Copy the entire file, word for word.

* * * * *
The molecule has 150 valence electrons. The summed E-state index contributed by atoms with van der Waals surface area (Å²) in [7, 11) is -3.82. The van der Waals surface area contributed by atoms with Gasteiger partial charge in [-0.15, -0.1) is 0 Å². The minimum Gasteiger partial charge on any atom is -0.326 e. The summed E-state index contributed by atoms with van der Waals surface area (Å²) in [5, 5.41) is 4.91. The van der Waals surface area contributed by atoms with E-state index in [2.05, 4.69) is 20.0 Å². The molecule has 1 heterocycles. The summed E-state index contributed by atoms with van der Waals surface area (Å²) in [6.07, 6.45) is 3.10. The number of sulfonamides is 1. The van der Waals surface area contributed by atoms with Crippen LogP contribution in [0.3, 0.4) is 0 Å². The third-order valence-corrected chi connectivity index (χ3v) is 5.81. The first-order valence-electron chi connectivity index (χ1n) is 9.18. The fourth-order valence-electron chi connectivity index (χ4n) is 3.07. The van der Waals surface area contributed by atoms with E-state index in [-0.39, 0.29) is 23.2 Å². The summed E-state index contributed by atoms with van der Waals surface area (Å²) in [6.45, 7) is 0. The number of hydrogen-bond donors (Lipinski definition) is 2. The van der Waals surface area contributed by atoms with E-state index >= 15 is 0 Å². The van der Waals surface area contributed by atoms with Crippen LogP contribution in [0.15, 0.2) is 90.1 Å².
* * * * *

The molecule has 150 valence electrons. The summed E-state index contributed by atoms with van der Waals surface area (Å²) in [7, 11) is -3.82. The van der Waals surface area contributed by atoms with Gasteiger partial charge in [-0.15, -0.1) is 0 Å². The minimum Gasteiger partial charge on any atom is -0.326 e. The summed E-state index contributed by atoms with van der Waals surface area (Å²) in [5, 5.41) is 4.91. The van der Waals surface area contributed by atoms with E-state index in [2.05, 4.69) is 20.0 Å². The molecule has 1 heterocycles. The summed E-state index contributed by atoms with van der Waals surface area (Å²) in [6.07, 6.45) is 3.10. The number of sulfonamides is 1. The van der Waals surface area contributed by atoms with Crippen LogP contribution in [0.3, 0.4) is 0 Å². The third-order valence-corrected chi connectivity index (χ3v) is 5.81. The first-order valence-electron chi connectivity index (χ1n) is 9.18. The fourth-order valence-electron chi connectivity index (χ4n) is 3.07. The van der Waals surface area contributed by atoms with E-state index in [-0.39, 0.29) is 23.2 Å². The summed E-state index contributed by atoms with van der Waals surface area (Å²) in [6.45, 7) is 0. The number of hydrogen-bond donors (Lipinski definition) is 2. The van der Waals surface area contributed by atoms with E-state index >= 15 is 0 Å². The van der Waals surface area contributed by atoms with Crippen LogP contribution in [0.15, 0.2) is 90.1 Å².